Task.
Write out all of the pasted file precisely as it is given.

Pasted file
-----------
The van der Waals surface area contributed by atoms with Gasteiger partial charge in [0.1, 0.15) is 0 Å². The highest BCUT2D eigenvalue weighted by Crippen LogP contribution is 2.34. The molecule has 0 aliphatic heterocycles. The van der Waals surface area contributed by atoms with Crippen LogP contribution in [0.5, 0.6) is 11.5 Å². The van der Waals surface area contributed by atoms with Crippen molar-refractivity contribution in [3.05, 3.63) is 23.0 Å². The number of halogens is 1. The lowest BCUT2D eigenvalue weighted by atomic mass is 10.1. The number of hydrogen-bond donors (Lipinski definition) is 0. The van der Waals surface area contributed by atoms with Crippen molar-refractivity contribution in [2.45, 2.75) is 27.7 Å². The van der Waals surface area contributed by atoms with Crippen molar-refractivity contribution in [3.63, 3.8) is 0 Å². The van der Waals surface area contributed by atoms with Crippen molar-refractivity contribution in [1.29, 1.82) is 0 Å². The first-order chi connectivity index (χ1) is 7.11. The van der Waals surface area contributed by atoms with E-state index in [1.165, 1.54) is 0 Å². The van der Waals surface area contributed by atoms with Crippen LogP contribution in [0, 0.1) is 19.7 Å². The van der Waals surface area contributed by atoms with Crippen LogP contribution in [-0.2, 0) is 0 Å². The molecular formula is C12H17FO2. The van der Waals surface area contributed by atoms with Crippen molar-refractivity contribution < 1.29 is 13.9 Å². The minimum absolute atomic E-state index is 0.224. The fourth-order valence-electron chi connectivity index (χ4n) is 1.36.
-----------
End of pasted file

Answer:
The van der Waals surface area contributed by atoms with Gasteiger partial charge in [0.1, 0.15) is 0 Å². The highest BCUT2D eigenvalue weighted by Crippen LogP contribution is 2.34. The molecule has 0 aliphatic heterocycles. The van der Waals surface area contributed by atoms with Crippen LogP contribution in [0.5, 0.6) is 11.5 Å². The van der Waals surface area contributed by atoms with Crippen molar-refractivity contribution in [3.05, 3.63) is 23.0 Å². The number of halogens is 1. The lowest BCUT2D eigenvalue weighted by atomic mass is 10.1. The number of hydrogen-bond donors (Lipinski definition) is 0. The van der Waals surface area contributed by atoms with Crippen molar-refractivity contribution in [2.45, 2.75) is 27.7 Å². The van der Waals surface area contributed by atoms with Crippen molar-refractivity contribution in [3.63, 3.8) is 0 Å². The van der Waals surface area contributed by atoms with Crippen molar-refractivity contribution in [1.29, 1.82) is 0 Å². The first-order chi connectivity index (χ1) is 7.11. The van der Waals surface area contributed by atoms with E-state index in [1.165, 1.54) is 0 Å². The van der Waals surface area contributed by atoms with Crippen LogP contribution in [0, 0.1) is 19.7 Å². The van der Waals surface area contributed by atoms with Crippen LogP contribution in [-0.2, 0) is 0 Å². The molecular formula is C12H17FO2. The van der Waals surface area contributed by atoms with Crippen molar-refractivity contribution < 1.29 is 13.9 Å². The minimum absolute atomic E-state index is 0.224. The fourth-order valence-electron chi connectivity index (χ4n) is 1.36.